Send to

Choose Destination
See comment in PubMed Commons below
Proc Natl Acad Sci U S A. 2003 Jan 7;100(1):131-6. Epub 2002 Dec 26.

Identification of an intracellular receptor for lysophosphatidic acid (LPA): LPA is a transcellular PPARgamma agonist.

Author information

Program in Human Molecular Biology and Genetics, University of Utah, Salt Lake City 84112-5330, USA.

Erratum in

  • Proc Natl Acad Sci U S A. 2003 Feb 18;100(4):2163.


Lysophosphatidic acid (LPA) is a pluripotent lipid mediator acting through plasma membrane-associated LPA(x) receptors that transduce many, but not all, of its effects. We identify peroxisome proliferator-activated receptor gamma (PPARgamma) as an intracellular receptor for LPA. The transcription factor PPARgamma is activated by several lipid ligands, but agonists derived from physiologic signaling pathways are unknown. We show that LPA, but not its precursor phosphatidic acid, displaces the drug rosiglitazone from the ligand-binding pocket of PPARgamma. LPA and novel LPA analogs we made stimulated expression of a PPAR-responsive element reporter and the endogenous PPARgamma-controlled gene CD36, and induced monocyte lipid accumulation from oxidized low-density lipoprotein via the CD36 scavenger receptor. The synthetic LPA analogs were effective PPARgamma agonists, but were poor ones for LPA(1), LPA(2), or LPA(3) receptor transfected cells. Transfection studies in yeast, which lack nuclear hormone and LPA(x) receptors, show that LPA directly activates PPARgamma. A major growth factor of serum is LPA generated by thrombin-activated platelets, and media from activated platelets stimulated PPARgamma function in transfected RAW264.7 macrophages. This function was suppressed by ectopic LPA-acyltransferase expression. LPA is a physiologic PPARgamma ligand, placing PPARgamma in a signaling pathway, and PPARgamma is the first intracellular receptor identified for LPA. Moreover, LPA produced by stimulated plasma platelets activates PPARgamma in nucleated cells.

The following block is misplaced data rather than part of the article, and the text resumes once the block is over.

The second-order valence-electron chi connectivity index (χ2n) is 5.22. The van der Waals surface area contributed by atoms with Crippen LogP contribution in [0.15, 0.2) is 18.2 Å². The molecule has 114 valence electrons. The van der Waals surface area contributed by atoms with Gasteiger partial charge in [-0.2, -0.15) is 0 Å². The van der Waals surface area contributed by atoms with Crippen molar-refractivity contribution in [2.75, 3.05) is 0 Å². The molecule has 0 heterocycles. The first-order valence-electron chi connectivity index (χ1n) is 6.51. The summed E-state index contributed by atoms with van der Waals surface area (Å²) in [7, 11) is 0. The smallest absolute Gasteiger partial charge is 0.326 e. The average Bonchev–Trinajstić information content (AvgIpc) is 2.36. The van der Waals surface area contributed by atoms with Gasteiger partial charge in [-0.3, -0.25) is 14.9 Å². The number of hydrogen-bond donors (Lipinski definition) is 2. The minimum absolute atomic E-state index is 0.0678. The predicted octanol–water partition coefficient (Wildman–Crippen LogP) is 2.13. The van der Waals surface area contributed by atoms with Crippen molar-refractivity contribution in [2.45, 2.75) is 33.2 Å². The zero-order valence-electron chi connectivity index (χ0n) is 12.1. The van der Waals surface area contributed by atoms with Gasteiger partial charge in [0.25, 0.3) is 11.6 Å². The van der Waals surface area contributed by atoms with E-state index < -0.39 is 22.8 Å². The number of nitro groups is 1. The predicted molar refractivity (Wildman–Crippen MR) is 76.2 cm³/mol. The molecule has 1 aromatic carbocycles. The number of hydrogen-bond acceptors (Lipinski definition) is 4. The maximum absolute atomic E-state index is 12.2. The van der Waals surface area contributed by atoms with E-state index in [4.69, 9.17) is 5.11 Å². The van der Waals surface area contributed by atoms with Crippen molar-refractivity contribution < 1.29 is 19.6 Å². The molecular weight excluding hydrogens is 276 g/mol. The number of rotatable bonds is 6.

[Indexed for MEDLINE]
Free PMC Article
PubMed Commons home

PubMed Commons

How to join PubMed Commons

    Supplemental Content

    Full text links

    Icon for HighWire Icon for PubMed Central
    Loading ...
    Support Center